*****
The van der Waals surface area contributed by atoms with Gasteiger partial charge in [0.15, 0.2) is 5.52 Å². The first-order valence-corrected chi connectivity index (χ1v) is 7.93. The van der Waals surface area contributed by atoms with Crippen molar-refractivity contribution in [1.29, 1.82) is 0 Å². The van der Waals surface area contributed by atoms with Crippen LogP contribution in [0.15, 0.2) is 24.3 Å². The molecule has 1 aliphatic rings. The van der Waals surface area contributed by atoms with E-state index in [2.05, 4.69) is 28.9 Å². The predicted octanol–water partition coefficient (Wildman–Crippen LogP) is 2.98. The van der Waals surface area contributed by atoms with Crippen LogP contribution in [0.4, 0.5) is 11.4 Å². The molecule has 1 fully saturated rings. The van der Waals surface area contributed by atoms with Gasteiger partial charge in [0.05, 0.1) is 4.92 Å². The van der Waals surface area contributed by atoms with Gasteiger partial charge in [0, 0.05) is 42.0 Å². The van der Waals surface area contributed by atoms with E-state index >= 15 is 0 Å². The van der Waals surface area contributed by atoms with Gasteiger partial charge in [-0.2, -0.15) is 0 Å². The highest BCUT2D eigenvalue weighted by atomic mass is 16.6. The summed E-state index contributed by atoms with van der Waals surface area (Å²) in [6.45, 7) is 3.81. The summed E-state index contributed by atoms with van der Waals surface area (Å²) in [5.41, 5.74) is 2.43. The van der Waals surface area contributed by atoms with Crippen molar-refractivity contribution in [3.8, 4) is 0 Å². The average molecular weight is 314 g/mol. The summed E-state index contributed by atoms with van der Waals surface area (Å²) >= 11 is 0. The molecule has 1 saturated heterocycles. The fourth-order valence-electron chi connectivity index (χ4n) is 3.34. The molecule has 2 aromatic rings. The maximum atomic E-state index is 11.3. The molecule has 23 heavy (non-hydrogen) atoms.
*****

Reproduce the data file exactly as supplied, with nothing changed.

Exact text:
The van der Waals surface area contributed by atoms with Gasteiger partial charge in [0.15, 0.2) is 5.52 Å². The first-order valence-corrected chi connectivity index (χ1v) is 7.93. The van der Waals surface area contributed by atoms with Crippen molar-refractivity contribution in [1.29, 1.82) is 0 Å². The van der Waals surface area contributed by atoms with Crippen LogP contribution in [0.15, 0.2) is 24.3 Å². The molecule has 1 aliphatic rings. The van der Waals surface area contributed by atoms with E-state index in [2.05, 4.69) is 28.9 Å². The predicted octanol–water partition coefficient (Wildman–Crippen LogP) is 2.98. The van der Waals surface area contributed by atoms with Crippen LogP contribution in [0.4, 0.5) is 11.4 Å². The molecule has 1 fully saturated rings. The van der Waals surface area contributed by atoms with Gasteiger partial charge in [0.05, 0.1) is 4.92 Å². The van der Waals surface area contributed by atoms with Gasteiger partial charge in [0, 0.05) is 42.0 Å². The van der Waals surface area contributed by atoms with E-state index >= 15 is 0 Å². The van der Waals surface area contributed by atoms with Gasteiger partial charge in [-0.2, -0.15) is 0 Å². The highest BCUT2D eigenvalue weighted by atomic mass is 16.6. The summed E-state index contributed by atoms with van der Waals surface area (Å²) in [6.45, 7) is 3.81. The summed E-state index contributed by atoms with van der Waals surface area (Å²) in [5.41, 5.74) is 2.43. The van der Waals surface area contributed by atoms with Crippen molar-refractivity contribution in [3.8, 4) is 0 Å². The average molecular weight is 314 g/mol. The summed E-state index contributed by atoms with van der Waals surface area (Å²) >= 11 is 0. The molecule has 1 saturated heterocycles. The fourth-order valence-electron chi connectivity index (χ4n) is 3.34. The molecule has 2 aromatic rings. The maximum atomic E-state index is 11.3. The molecule has 23 heavy (non-hydrogen) atoms.